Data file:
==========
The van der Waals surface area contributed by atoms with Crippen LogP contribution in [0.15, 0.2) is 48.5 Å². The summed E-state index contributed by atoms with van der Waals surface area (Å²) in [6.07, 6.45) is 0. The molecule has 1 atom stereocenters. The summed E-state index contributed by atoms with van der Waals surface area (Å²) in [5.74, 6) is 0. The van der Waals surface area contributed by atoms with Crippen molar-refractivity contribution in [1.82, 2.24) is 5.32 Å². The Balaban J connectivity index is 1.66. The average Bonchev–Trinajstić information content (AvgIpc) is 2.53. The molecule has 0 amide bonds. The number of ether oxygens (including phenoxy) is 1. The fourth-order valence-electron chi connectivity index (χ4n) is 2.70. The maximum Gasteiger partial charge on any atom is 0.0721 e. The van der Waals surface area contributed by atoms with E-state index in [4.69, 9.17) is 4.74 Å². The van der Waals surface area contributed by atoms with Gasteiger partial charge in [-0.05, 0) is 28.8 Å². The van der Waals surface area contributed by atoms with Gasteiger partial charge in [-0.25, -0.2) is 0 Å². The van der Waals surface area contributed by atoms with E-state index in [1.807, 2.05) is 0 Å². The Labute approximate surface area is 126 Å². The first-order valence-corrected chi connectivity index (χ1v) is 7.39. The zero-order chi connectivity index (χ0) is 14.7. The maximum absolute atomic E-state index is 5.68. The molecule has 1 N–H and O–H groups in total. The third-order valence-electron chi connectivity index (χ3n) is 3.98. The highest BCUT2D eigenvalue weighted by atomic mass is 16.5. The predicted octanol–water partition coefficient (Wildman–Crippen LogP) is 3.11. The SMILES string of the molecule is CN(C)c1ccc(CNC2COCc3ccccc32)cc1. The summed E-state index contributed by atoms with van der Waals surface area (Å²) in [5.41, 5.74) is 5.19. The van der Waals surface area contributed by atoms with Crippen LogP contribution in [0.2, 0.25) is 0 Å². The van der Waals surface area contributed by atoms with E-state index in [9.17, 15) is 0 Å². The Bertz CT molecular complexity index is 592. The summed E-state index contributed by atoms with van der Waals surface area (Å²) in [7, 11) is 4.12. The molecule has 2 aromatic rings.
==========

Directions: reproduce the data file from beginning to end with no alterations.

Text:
The van der Waals surface area contributed by atoms with Crippen LogP contribution in [0.15, 0.2) is 48.5 Å². The summed E-state index contributed by atoms with van der Waals surface area (Å²) in [6.07, 6.45) is 0. The molecule has 1 atom stereocenters. The summed E-state index contributed by atoms with van der Waals surface area (Å²) in [5.74, 6) is 0. The van der Waals surface area contributed by atoms with Crippen molar-refractivity contribution in [1.82, 2.24) is 5.32 Å². The Balaban J connectivity index is 1.66. The average Bonchev–Trinajstić information content (AvgIpc) is 2.53. The molecule has 0 amide bonds. The number of ether oxygens (including phenoxy) is 1. The fourth-order valence-electron chi connectivity index (χ4n) is 2.70. The maximum Gasteiger partial charge on any atom is 0.0721 e. The van der Waals surface area contributed by atoms with E-state index in [4.69, 9.17) is 4.74 Å². The van der Waals surface area contributed by atoms with Gasteiger partial charge in [-0.05, 0) is 28.8 Å². The van der Waals surface area contributed by atoms with Gasteiger partial charge in [-0.25, -0.2) is 0 Å². The van der Waals surface area contributed by atoms with E-state index in [1.807, 2.05) is 0 Å². The Labute approximate surface area is 126 Å². The first-order valence-corrected chi connectivity index (χ1v) is 7.39. The zero-order chi connectivity index (χ0) is 14.7. The maximum absolute atomic E-state index is 5.68. The molecule has 1 N–H and O–H groups in total. The third-order valence-electron chi connectivity index (χ3n) is 3.98. The highest BCUT2D eigenvalue weighted by atomic mass is 16.5. The predicted octanol–water partition coefficient (Wildman–Crippen LogP) is 3.11. The SMILES string of the molecule is CN(C)c1ccc(CNC2COCc3ccccc32)cc1. The summed E-state index contributed by atoms with van der Waals surface area (Å²) in [5.41, 5.74) is 5.19. The van der Waals surface area contributed by atoms with Crippen LogP contribution in [0.2, 0.25) is 0 Å². The van der Waals surface area contributed by atoms with E-state index in [9.17, 15) is 0 Å². The Bertz CT molecular complexity index is 592. The summed E-state index contributed by atoms with van der Waals surface area (Å²) in [7, 11) is 4.12. The molecule has 2 aromatic rings.